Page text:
The Pol Bury “Moments in Time – 50 Years of Sculpture” exhibition, a first retrospective since 1982, which is currently on at the Fondation EDF was unexpectedly more interesting than I had anticipated. I went expecting sculptures of course – mainly spheres by this Belgian artist, but spent a rather long time looking at not only spheres, of every conceivable size made of metal and wood, but also wooden sculptures which he motorised (not wanting to not leave their movement to the viewer), and pieces with metal hairs, which you only realised after standing there looking at for a while that…they moved.
Pol Bury’s work was about introducing kinetic energy to his sculptures. So I spent an afternoon contemplating spheres and wooden blocks. Even my husband – who was reluctant to go to the exhibit – enjoyed it. Looking around the gallery, it was amusing watching people looking at these objects, waiting for that very minuscule of movements created by the motor, before moving on to the next sculpture. Watching the sculptures was all oddly hypnotic.
Here are some quick facts about Pol Bury, more of which can be found on the website: He started painting when he was 25, influenced by the work of René Magritte – him of the paintings that have become very recognisable in pop culture. Like his Son of Man (1964) a self-portrait; The Pilgrim; The Portrait (1935), amongst others. He transitioned from painting to three-dimensional works after seeing the work of American sculptor Alexander Calder – known as the founder of the mobile. He abandoned painting in 1953 and made his first mobile reliefs. He motorised them a year later, and constructed three-dimensional watervanes in 1955. He also designed jewelry – some of his pieces can be seen at the exhibition; taught at Paris National School of Fine Arts from 1983-1987, and was awarded the French Legion of Honour in 1992.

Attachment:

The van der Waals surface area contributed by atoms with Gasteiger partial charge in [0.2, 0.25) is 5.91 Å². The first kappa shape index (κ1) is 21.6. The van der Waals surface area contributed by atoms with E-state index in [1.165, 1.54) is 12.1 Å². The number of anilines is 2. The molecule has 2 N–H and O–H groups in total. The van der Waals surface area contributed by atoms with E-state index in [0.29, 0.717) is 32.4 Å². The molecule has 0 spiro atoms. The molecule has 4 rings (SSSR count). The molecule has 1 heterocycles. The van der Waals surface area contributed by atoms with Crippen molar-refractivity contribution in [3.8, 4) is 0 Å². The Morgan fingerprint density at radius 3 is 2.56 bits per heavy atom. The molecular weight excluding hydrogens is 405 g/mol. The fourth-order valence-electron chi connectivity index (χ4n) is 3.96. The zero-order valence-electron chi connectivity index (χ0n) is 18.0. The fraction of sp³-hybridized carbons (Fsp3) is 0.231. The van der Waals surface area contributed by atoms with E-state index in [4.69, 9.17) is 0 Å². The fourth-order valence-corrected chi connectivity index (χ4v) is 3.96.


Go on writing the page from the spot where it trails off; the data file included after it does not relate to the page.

The water fountains in the Palais Royal courtyard are by none other. They were installed there in 1985, and were awarded Paris’s National Grand Prize for Sculpture. Foundation EDF is running the Pol Bury exhibition until 23 August.